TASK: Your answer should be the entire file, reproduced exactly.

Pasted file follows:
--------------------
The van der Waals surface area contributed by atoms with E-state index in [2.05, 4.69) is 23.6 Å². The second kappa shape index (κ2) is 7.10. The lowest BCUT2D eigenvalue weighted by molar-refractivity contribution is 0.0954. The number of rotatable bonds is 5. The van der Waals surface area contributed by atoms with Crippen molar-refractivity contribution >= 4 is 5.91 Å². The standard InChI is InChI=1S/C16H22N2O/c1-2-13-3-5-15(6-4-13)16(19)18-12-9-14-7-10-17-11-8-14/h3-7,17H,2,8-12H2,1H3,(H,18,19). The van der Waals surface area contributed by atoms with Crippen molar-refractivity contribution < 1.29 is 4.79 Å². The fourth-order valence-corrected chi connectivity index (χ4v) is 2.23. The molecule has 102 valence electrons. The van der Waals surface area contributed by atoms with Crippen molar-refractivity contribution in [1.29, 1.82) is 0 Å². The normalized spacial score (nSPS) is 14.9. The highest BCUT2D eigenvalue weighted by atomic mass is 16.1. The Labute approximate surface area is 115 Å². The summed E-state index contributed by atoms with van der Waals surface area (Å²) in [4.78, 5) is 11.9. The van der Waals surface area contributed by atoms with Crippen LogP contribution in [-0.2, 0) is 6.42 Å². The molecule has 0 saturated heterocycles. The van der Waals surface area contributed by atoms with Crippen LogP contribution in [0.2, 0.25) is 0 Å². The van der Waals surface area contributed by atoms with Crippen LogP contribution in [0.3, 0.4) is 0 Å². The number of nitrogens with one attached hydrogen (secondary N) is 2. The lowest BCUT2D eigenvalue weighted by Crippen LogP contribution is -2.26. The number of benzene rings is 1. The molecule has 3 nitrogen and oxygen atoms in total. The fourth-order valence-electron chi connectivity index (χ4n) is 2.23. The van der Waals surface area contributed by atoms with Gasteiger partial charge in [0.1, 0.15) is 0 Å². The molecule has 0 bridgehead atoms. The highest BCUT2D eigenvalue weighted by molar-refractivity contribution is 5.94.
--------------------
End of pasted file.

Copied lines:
The van der Waals surface area contributed by atoms with E-state index in [2.05, 4.69) is 23.6 Å². The second kappa shape index (κ2) is 7.10. The lowest BCUT2D eigenvalue weighted by molar-refractivity contribution is 0.0954. The number of rotatable bonds is 5. The van der Waals surface area contributed by atoms with Crippen molar-refractivity contribution >= 4 is 5.91 Å². The standard InChI is InChI=1S/C16H22N2O/c1-2-13-3-5-15(6-4-13)16(19)18-12-9-14-7-10-17-11-8-14/h3-7,17H,2,8-12H2,1H3,(H,18,19). The van der Waals surface area contributed by atoms with Crippen molar-refractivity contribution < 1.29 is 4.79 Å². The fourth-order valence-corrected chi connectivity index (χ4v) is 2.23. The molecule has 102 valence electrons. The van der Waals surface area contributed by atoms with Crippen molar-refractivity contribution in [1.29, 1.82) is 0 Å². The normalized spacial score (nSPS) is 14.9. The highest BCUT2D eigenvalue weighted by atomic mass is 16.1. The Labute approximate surface area is 115 Å². The summed E-state index contributed by atoms with van der Waals surface area (Å²) in [4.78, 5) is 11.9. The van der Waals surface area contributed by atoms with Crippen LogP contribution in [-0.2, 0) is 6.42 Å². The molecule has 0 saturated heterocycles. The van der Waals surface area contributed by atoms with Crippen LogP contribution in [0.2, 0.25) is 0 Å². The van der Waals surface area contributed by atoms with Crippen LogP contribution in [0.3, 0.4) is 0 Å². The number of nitrogens with one attached hydrogen (secondary N) is 2. The lowest BCUT2D eigenvalue weighted by Crippen LogP contribution is -2.26. The number of benzene rings is 1. The molecule has 3 nitrogen and oxygen atoms in total. The fourth-order valence-electron chi connectivity index (χ4n) is 2.23. The van der Waals surface area contributed by atoms with Gasteiger partial charge in [0.1, 0.15) is 0 Å². The molecule has 0 bridgehead atoms. The highest BCUT2D eigenvalue weighted by molar-refractivity contribution is 5.94.